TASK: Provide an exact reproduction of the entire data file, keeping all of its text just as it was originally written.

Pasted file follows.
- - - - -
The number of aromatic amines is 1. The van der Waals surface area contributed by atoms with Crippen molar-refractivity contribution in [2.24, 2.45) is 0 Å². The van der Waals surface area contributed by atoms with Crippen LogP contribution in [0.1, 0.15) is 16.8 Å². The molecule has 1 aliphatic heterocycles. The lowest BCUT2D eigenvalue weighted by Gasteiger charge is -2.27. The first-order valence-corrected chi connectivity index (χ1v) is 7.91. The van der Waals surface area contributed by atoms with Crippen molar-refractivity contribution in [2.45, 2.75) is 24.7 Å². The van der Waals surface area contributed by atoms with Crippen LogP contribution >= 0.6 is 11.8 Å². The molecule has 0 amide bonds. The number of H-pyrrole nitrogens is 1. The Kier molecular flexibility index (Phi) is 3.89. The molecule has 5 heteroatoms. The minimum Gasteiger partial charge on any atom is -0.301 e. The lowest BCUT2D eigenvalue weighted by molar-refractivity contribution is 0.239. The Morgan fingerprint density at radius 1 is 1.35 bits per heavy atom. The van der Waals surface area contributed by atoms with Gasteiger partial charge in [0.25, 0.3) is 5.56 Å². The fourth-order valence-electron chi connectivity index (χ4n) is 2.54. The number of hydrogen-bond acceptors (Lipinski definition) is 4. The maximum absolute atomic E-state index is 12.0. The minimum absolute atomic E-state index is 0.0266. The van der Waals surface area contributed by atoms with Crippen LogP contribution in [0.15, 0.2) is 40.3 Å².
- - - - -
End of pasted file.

The number of aromatic amines is 1. The van der Waals surface area contributed by atoms with Crippen molar-refractivity contribution in [2.24, 2.45) is 0 Å². The van der Waals surface area contributed by atoms with Crippen LogP contribution in [0.1, 0.15) is 16.8 Å². The molecule has 1 aliphatic heterocycles. The lowest BCUT2D eigenvalue weighted by Gasteiger charge is -2.27. The first-order valence-corrected chi connectivity index (χ1v) is 7.91. The van der Waals surface area contributed by atoms with Crippen molar-refractivity contribution in [2.45, 2.75) is 24.7 Å². The van der Waals surface area contributed by atoms with Crippen LogP contribution >= 0.6 is 11.8 Å². The molecule has 0 amide bonds. The number of H-pyrrole nitrogens is 1. The Kier molecular flexibility index (Phi) is 3.89. The molecule has 5 heteroatoms. The minimum Gasteiger partial charge on any atom is -0.301 e. The lowest BCUT2D eigenvalue weighted by molar-refractivity contribution is 0.239. The Morgan fingerprint density at radius 1 is 1.35 bits per heavy atom. The van der Waals surface area contributed by atoms with Gasteiger partial charge in [0.25, 0.3) is 5.56 Å². The fourth-order valence-electron chi connectivity index (χ4n) is 2.54. The number of hydrogen-bond acceptors (Lipinski definition) is 4. The maximum absolute atomic E-state index is 12.0. The minimum absolute atomic E-state index is 0.0266. The van der Waals surface area contributed by atoms with Crippen LogP contribution in [0.15, 0.2) is 40.3 Å².